A campaign poster for Mugabe's party
Hopes for a fair election are over in Zimbabwe after opposition leader Morgan Tsvangirai pulled out of Friday's planned run-off on Sunday. But while expectations have been quashed, repressive government violence and spiralling food prices seem to be unstoppable.
After months of waiting, the Zimbabwean people will not get a run-off election between opposition leader Morgan Tsvangirai and dictatorial leader Robert Mugabe. Tsvangirai pulled out of the race on Sunday and is in hiding in the capital's Dutch embassy. Yesterday, the UN Security Council said that a free and fair election would be "impossible". Over 70 Movement for Democratic Change (MDC) supporters are presumed dead and more than 3,000 people have been hospitalised, along with sky-rocketing food prices and inflation heading towards 120% percent week on week (according to the country's daily The Herald).
Gerald Matiba is the coordinator for the Christian Legal Society in the city of Bulawayo.
People didn't know whether to even bother voting let alone for who. We were sure war was coming, so we would have let Mugabe win anyway; to avoid the situation getting worse. Daily life is challenging. I work for a legal society working for justice - we have to work very discreetly; only through the internet. Last week we got threats. We don't know how we survive. People have to walk for days for food, even to South Africa and back."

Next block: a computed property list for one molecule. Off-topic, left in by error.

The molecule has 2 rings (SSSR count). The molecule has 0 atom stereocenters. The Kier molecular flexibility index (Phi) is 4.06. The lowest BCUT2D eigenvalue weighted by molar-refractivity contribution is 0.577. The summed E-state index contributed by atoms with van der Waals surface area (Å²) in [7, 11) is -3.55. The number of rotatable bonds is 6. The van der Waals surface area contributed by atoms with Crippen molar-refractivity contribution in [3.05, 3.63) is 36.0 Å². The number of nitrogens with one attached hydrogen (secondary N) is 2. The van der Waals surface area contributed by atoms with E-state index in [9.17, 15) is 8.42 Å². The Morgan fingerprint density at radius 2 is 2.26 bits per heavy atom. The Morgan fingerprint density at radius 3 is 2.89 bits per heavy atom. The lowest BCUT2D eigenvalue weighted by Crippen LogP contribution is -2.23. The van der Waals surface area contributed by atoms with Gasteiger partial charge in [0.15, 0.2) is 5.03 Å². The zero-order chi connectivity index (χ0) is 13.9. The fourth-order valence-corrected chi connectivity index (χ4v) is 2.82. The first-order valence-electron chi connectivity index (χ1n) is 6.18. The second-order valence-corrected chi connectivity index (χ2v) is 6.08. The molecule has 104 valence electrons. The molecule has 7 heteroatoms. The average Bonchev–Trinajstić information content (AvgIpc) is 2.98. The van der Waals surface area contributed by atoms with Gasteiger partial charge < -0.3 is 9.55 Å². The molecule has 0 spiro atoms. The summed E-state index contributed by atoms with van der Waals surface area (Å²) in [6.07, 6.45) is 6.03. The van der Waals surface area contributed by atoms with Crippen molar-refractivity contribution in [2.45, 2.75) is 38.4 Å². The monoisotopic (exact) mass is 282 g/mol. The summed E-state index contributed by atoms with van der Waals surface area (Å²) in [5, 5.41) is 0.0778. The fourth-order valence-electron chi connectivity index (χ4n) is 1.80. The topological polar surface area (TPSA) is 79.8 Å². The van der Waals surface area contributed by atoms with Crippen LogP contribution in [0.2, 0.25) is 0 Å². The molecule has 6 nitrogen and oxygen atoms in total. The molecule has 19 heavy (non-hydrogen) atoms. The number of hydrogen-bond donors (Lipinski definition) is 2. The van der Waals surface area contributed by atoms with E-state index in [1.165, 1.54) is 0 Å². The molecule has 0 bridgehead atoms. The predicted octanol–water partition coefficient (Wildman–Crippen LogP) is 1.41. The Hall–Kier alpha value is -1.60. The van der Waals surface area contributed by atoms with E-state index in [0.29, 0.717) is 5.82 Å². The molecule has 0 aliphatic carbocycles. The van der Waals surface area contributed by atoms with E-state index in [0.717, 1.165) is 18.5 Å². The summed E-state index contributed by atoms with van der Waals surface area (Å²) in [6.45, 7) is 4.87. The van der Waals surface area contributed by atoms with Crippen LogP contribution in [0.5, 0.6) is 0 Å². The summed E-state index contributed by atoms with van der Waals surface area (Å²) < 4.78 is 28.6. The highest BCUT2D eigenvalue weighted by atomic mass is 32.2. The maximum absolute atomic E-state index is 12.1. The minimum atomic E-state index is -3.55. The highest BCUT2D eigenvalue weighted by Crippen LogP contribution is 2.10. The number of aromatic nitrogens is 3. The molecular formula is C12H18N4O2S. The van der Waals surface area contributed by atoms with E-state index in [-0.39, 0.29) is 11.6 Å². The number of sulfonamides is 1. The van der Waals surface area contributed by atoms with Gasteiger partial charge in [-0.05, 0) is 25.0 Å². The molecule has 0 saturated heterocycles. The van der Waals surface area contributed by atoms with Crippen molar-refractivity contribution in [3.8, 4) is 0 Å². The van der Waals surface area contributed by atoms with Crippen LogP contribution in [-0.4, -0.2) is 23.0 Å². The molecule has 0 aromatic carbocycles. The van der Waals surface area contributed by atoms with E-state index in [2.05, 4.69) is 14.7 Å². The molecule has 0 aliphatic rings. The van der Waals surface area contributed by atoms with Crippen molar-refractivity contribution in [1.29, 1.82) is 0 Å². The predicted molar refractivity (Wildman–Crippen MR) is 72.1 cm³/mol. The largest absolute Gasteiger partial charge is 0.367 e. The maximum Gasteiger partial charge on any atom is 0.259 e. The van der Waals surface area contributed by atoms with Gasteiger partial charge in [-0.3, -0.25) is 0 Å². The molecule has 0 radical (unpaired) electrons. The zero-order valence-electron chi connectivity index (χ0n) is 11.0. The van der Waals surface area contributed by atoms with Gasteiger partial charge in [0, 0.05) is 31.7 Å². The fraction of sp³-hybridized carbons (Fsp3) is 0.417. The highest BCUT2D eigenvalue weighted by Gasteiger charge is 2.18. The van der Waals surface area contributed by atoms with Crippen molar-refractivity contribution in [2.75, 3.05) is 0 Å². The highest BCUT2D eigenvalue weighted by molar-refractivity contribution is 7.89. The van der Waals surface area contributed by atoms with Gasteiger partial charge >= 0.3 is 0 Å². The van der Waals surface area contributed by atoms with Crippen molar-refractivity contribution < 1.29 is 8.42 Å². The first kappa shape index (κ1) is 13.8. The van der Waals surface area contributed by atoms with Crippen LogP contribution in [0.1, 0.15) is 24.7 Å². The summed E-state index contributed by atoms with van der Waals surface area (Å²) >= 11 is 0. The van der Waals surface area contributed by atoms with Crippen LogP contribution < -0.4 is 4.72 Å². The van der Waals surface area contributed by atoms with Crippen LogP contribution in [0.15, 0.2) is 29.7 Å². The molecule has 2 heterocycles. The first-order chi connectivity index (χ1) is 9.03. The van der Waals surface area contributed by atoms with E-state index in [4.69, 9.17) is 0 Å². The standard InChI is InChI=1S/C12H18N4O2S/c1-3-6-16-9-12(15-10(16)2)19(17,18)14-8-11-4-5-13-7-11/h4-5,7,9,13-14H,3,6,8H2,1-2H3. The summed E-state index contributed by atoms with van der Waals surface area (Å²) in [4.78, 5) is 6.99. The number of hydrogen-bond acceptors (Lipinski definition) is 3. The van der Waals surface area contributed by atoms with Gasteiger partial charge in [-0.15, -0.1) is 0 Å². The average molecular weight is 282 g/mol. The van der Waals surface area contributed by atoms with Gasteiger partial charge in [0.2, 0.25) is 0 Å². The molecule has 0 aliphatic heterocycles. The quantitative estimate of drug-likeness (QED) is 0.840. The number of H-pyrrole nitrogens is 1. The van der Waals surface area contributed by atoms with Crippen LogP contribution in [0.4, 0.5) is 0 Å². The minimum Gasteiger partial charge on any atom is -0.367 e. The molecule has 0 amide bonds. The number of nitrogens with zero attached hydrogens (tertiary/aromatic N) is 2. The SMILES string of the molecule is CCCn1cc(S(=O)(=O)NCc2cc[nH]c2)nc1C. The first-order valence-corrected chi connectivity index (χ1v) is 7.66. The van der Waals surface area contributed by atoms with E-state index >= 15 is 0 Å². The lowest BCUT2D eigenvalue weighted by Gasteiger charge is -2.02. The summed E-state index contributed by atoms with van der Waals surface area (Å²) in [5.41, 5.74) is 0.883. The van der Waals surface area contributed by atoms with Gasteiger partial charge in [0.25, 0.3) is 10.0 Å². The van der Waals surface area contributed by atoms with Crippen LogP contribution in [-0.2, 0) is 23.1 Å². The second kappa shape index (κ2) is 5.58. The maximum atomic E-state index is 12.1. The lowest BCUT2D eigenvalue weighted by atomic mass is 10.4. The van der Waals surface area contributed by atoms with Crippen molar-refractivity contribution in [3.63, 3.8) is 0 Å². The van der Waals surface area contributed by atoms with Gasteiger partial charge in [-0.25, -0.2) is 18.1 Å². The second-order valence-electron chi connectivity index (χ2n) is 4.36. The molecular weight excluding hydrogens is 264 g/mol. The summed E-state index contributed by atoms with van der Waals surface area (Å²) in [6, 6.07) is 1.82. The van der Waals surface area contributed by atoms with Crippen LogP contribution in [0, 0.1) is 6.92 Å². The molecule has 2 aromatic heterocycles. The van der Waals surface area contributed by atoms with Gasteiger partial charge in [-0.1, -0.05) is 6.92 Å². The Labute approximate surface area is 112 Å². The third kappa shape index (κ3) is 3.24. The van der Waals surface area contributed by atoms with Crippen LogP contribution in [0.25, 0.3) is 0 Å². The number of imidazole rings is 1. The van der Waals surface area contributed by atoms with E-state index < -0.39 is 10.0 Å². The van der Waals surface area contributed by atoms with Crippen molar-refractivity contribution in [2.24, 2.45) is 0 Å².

Munyoro is a black farmer from the outskirts of Bulawayo. He prefers to remain anonymous.
With the high prices you need about five times your salary to survive now. But we do survive! People outside the country are sending us money. We've cut down from three meals to one a day. We don't eat bread or use salt. And you don't take transport anymore. Everyone's getting up at five in the morning to get to work on foot, which takes three hours for most people. We haven't got violent because they [the govt.] don't care if we put a brick through a window - they've already destroyed the country themselves! There's no point in us doing it too.
Now nothing much at all is going to happen. It will all be talk. I really hope the UN and the rest of the world will follow their words with actions. The Zimbabwe people need the international community. We've done what we can. Now we're calling on outside help. Life is like in slow motion."
Mugabe's most recent campaign video, posted by blogger ZimStallion 22 June 08.
A poster printed in the daily newspaper The Herald 13 June 08.